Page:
Gestalt Aim & Elements

There is no manual to Gestalt work...

Nor are tools dispensed. Then again, neither is there to life. And when trying those readily on offer through many other sources, you may have found that often they don't quite fit anyway, being "too small/large, short/long, narrow/wide, early/late or not-quite-me" etc.

Life is often likened to a journey, same can be said to describe Gestalt work. No two lives are alike. And so Gestalt work is tailored, made-to-order, to each client in each session, considering how and where they are on any particular day.

The turn in the road at which you are now, made up by steps that went before, and the place from where the next ones are taken, only how and when... - that's where we start. Gestalt work is about life and our journeys through it. And whilst no pre-defined roadmaps are given, which wouldn't reflect reality's terrain anyway, there are a a few key elements, solid anchor points, to support your moves...

THE AIM - awareness, plain and simple (not change per se)

Many come to therapy and coaching motivated by a wish to change, objects of change being varied, sometimes several. Their thoughts, emotions, actions, habits, work, career, home life, relationships, future (sometimes even the past), the others, themselves. And likely with numerous and unsuccessful attempts leading up to our first conversation.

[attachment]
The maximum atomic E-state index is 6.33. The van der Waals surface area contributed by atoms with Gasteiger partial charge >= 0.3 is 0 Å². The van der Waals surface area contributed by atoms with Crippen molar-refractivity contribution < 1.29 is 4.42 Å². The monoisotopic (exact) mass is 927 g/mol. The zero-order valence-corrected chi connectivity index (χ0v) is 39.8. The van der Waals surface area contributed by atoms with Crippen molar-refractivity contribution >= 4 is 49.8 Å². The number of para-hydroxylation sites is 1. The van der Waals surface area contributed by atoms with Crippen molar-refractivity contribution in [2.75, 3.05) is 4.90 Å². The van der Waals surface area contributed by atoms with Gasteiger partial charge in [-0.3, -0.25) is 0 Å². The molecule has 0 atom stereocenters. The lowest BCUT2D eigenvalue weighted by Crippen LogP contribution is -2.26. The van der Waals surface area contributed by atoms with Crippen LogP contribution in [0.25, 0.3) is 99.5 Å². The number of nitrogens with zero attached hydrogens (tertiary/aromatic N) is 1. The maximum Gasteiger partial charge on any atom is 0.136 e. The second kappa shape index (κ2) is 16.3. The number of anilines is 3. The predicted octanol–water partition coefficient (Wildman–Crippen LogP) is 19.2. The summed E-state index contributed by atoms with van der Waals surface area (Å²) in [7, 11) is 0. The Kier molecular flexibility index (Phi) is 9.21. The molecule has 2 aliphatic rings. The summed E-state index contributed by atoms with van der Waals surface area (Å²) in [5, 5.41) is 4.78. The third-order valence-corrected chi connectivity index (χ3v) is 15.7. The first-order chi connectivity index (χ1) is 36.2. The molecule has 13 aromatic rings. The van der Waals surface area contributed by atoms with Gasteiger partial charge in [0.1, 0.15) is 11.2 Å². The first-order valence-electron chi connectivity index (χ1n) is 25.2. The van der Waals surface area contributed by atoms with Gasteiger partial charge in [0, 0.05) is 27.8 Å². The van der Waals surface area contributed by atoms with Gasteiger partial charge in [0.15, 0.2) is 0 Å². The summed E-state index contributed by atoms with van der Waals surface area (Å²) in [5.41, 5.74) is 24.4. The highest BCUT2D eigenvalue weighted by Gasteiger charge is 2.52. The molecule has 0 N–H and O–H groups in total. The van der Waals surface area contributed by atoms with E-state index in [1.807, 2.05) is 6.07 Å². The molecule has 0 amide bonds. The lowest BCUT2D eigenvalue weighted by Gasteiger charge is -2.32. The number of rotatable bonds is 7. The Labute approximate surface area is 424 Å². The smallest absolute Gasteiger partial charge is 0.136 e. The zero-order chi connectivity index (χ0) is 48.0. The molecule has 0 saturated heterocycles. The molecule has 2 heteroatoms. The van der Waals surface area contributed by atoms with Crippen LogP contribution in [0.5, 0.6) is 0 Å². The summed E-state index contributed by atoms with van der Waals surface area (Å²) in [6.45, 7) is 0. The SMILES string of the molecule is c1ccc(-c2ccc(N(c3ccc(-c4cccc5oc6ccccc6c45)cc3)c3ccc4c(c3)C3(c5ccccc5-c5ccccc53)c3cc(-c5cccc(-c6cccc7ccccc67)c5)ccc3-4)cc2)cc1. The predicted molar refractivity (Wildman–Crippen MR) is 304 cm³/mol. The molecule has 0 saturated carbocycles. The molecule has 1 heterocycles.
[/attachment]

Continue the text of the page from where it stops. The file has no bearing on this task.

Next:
Their reaction, when I tell them that I am not in the ‘change business’, is at best one of puzzlement. Understandably so, coming from places of frustration, disappointment, stress and pain, often over long periods of time, their longing for something else, somewhere, is genuine and deep; “get me out of here!”

In Gestalt work, the primary aim is not change per se, although it may be an outcome. It is awareness, plain and simple – which is also the means by which work is done. And yes, if you are keen on a tool, this is it. Awareness and attention, exploring “what is happening in a situation; how does it affect me; how do I respond (or not); and what meaning do I make of it all?”  Discovering what is, rather that what should be, what could have been, or the ideal of what may be. Learning to trust oneself and develop self-support.